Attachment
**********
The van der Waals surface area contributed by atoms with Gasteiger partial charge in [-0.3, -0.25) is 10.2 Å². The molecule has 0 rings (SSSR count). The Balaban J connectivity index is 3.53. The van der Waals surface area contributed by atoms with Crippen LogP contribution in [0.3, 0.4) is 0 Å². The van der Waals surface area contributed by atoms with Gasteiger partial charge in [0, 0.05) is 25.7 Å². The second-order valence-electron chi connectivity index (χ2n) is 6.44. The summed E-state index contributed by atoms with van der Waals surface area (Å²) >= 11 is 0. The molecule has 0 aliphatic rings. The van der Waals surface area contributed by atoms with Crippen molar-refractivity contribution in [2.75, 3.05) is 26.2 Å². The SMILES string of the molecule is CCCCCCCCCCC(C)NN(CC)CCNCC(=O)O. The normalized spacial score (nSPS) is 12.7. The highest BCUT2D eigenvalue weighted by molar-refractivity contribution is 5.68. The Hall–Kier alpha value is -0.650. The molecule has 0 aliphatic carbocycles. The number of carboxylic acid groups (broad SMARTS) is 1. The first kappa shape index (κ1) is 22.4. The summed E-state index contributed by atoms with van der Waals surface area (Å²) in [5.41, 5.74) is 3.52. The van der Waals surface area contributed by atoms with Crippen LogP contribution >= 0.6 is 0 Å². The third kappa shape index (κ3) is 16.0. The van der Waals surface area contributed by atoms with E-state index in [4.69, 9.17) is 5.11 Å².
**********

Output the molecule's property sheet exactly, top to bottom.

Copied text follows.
The van der Waals surface area contributed by atoms with Gasteiger partial charge in [-0.3, -0.25) is 10.2 Å². The molecule has 0 rings (SSSR count). The Balaban J connectivity index is 3.53. The van der Waals surface area contributed by atoms with Crippen LogP contribution in [0.3, 0.4) is 0 Å². The van der Waals surface area contributed by atoms with Gasteiger partial charge in [0, 0.05) is 25.7 Å². The second-order valence-electron chi connectivity index (χ2n) is 6.44. The summed E-state index contributed by atoms with van der Waals surface area (Å²) >= 11 is 0. The molecule has 0 aliphatic rings. The van der Waals surface area contributed by atoms with Crippen molar-refractivity contribution in [2.75, 3.05) is 26.2 Å². The SMILES string of the molecule is CCCCCCCCCCC(C)NN(CC)CCNCC(=O)O. The normalized spacial score (nSPS) is 12.7. The highest BCUT2D eigenvalue weighted by molar-refractivity contribution is 5.68. The Hall–Kier alpha value is -0.650. The molecule has 0 aliphatic carbocycles. The number of carboxylic acid groups (broad SMARTS) is 1. The first kappa shape index (κ1) is 22.4. The summed E-state index contributed by atoms with van der Waals surface area (Å²) in [5.41, 5.74) is 3.52. The van der Waals surface area contributed by atoms with Crippen LogP contribution >= 0.6 is 0 Å². The third kappa shape index (κ3) is 16.0. The van der Waals surface area contributed by atoms with E-state index in [4.69, 9.17) is 5.11 Å².